In Maj. Brad Stout’s return, he must foil a radiological threat against the president mere hours before his wedding.
Part of Brad’s job at Armed Forces Radiobiology Research Institute is monitoring eBay for anyone selling radioactive material. The Army major believes he’s uncovered an online sale written in code that offers a potentially lethal item related to a 1961 nuclear incident in Idaho. There’s also an allusion in the code to the president’s upcoming visit to Camp David. Brad desperately attempts to warn the president about the scheme, and he’s also in serious danger of missing his wedding to his pregnant fiancee, Mary Lou. Though short, the second book in Salter’s (The eBay Plot, 2012) series packs a mean punch. In addition to the nuclear threat and pending nuptials, Brad is attacked by dirty-bomb terrorists—he’d thwarted their plans in his last adventure—seeking a World War II–era diary they believe he possesses. Brad also travels to Germany when a loved one is kidnapped, and he meets his odd, insular Cajun future in-laws. The novel can sometimes read like Salter was trying to squeeze in as many genres as he could: action, espionage, drama, a detective story, comedy with Mary Lou’s Ma and her nearly incomprehensible Cajun dialect, and even romance, as Brad and Mary Lou’s intimacy is in ample supply. Fortunately, though, the story isn’t convoluted, and there’s always some elbow room in the narrative. The best scenes deal with the bonding between Brad and his father-to-be: Brad calls him Dad and contrasts him with his own father, a cold, violent man. The two men work together in tracking down the highest bidder for the dubious eBay auction. But at the core of the story are Brad’s fear and excitement about his future marriage and impending fatherhood. For instance, despite having just survived an attack, he’s worried he’ll incur his fiancee’s Cajun wrath if he’s late picking up her father from the airport. Tellingly, the countdown, which begins about halfway through the novel, counts down not to the threat against the president but to the wedding day.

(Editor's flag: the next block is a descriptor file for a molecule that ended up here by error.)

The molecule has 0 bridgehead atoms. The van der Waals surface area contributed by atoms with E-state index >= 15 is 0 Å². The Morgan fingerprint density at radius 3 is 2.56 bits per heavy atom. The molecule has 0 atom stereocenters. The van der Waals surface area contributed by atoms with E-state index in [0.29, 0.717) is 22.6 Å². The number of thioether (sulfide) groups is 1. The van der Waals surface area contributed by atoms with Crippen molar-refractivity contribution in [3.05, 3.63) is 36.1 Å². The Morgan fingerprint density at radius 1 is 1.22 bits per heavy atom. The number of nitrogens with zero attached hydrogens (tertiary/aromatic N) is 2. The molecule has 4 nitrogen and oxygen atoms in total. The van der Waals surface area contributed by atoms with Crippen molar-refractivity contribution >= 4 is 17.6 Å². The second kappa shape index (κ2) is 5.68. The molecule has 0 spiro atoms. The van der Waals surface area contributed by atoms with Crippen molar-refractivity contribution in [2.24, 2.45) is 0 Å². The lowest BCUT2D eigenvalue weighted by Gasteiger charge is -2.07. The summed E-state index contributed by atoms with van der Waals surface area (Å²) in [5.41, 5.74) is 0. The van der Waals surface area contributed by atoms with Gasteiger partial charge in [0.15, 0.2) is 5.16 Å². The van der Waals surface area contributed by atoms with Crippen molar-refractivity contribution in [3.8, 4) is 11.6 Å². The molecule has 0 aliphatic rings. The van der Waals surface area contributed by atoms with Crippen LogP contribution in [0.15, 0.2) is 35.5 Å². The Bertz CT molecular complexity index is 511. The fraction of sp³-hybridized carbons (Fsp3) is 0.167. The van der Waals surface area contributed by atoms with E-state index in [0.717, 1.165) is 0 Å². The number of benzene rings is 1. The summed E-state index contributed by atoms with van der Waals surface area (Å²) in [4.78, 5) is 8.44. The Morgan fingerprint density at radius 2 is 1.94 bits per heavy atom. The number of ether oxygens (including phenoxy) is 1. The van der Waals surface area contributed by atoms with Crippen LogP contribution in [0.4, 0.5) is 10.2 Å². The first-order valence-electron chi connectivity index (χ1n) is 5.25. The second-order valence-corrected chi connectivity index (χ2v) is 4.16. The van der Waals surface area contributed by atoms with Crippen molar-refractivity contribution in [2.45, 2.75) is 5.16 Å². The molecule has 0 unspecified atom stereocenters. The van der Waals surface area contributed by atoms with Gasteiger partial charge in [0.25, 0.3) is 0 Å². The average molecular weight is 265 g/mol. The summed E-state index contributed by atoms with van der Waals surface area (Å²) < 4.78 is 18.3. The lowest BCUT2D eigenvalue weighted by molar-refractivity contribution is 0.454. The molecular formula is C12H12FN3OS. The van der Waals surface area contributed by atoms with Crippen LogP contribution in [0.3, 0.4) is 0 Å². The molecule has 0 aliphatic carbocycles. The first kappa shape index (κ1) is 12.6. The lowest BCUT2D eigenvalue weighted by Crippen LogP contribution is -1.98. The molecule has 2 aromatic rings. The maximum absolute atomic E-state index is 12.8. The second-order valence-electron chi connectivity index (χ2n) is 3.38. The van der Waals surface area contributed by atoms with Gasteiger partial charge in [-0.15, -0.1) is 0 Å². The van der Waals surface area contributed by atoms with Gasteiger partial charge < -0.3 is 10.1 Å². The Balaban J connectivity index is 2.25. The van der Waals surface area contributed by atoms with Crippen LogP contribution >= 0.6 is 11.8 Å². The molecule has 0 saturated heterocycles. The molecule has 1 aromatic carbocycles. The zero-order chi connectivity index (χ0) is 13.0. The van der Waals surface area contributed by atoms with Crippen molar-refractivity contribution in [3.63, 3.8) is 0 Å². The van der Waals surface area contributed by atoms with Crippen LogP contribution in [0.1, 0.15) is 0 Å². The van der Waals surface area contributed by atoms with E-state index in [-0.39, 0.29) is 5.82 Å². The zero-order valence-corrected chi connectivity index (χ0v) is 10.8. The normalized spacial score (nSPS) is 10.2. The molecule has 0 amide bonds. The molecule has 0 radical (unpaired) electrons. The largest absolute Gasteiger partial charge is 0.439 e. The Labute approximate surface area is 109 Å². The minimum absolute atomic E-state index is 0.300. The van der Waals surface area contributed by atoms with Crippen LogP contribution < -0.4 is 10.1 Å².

A broad, satisfying thriller that’s as invigorating as it is charming.